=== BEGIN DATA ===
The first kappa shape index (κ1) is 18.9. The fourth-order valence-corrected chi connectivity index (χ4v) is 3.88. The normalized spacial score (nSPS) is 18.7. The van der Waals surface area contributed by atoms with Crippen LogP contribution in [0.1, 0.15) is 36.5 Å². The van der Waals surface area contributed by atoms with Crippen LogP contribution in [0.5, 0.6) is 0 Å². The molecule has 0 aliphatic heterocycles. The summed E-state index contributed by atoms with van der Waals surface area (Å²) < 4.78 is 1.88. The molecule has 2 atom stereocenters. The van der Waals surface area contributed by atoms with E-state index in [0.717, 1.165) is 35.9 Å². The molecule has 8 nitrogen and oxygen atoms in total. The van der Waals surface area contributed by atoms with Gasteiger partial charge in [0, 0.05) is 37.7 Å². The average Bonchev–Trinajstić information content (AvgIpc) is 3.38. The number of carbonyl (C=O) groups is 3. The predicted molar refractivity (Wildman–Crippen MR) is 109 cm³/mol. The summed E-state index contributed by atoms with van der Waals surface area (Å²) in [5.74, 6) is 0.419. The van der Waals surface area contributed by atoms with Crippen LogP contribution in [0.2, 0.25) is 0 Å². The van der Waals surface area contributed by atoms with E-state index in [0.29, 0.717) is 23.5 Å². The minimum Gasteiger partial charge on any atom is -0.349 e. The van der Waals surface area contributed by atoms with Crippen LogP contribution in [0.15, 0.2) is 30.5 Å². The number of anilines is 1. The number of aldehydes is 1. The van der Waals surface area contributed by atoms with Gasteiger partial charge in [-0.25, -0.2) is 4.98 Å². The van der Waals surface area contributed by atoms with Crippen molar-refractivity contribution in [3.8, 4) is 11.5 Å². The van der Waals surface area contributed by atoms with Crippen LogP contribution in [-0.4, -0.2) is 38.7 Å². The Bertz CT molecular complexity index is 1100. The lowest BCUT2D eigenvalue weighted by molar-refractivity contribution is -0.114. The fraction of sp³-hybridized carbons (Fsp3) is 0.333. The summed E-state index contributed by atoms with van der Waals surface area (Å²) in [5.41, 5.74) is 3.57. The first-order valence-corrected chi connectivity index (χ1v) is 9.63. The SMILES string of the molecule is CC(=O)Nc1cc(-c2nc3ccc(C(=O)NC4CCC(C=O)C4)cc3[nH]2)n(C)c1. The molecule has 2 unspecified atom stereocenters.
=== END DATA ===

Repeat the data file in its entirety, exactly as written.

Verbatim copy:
The first kappa shape index (κ1) is 18.9. The fourth-order valence-corrected chi connectivity index (χ4v) is 3.88. The normalized spacial score (nSPS) is 18.7. The van der Waals surface area contributed by atoms with Crippen LogP contribution in [0.1, 0.15) is 36.5 Å². The van der Waals surface area contributed by atoms with Crippen LogP contribution in [0.5, 0.6) is 0 Å². The molecule has 0 aliphatic heterocycles. The summed E-state index contributed by atoms with van der Waals surface area (Å²) < 4.78 is 1.88. The molecule has 2 atom stereocenters. The van der Waals surface area contributed by atoms with E-state index in [0.717, 1.165) is 35.9 Å². The molecule has 8 nitrogen and oxygen atoms in total. The van der Waals surface area contributed by atoms with Gasteiger partial charge in [0, 0.05) is 37.7 Å². The average Bonchev–Trinajstić information content (AvgIpc) is 3.38. The number of carbonyl (C=O) groups is 3. The predicted molar refractivity (Wildman–Crippen MR) is 109 cm³/mol. The summed E-state index contributed by atoms with van der Waals surface area (Å²) in [5.74, 6) is 0.419. The van der Waals surface area contributed by atoms with Crippen LogP contribution in [0.2, 0.25) is 0 Å². The van der Waals surface area contributed by atoms with E-state index in [0.29, 0.717) is 23.5 Å². The minimum Gasteiger partial charge on any atom is -0.349 e. The van der Waals surface area contributed by atoms with Crippen LogP contribution in [0.15, 0.2) is 30.5 Å². The number of anilines is 1. The number of aldehydes is 1. The van der Waals surface area contributed by atoms with Gasteiger partial charge in [-0.25, -0.2) is 4.98 Å². The van der Waals surface area contributed by atoms with Crippen molar-refractivity contribution in [3.8, 4) is 11.5 Å². The van der Waals surface area contributed by atoms with Crippen LogP contribution in [-0.4, -0.2) is 38.7 Å². The Bertz CT molecular complexity index is 1100. The lowest BCUT2D eigenvalue weighted by molar-refractivity contribution is -0.114. The fraction of sp³-hybridized carbons (Fsp3) is 0.333. The summed E-state index contributed by atoms with van der Waals surface area (Å²) in [5.41, 5.74) is 3.57. The first-order valence-corrected chi connectivity index (χ1v) is 9.63. The SMILES string of the molecule is CC(=O)Nc1cc(-c2nc3ccc(C(=O)NC4CCC(C=O)C4)cc3[nH]2)n(C)c1. The molecule has 2 unspecified atom stereocenters.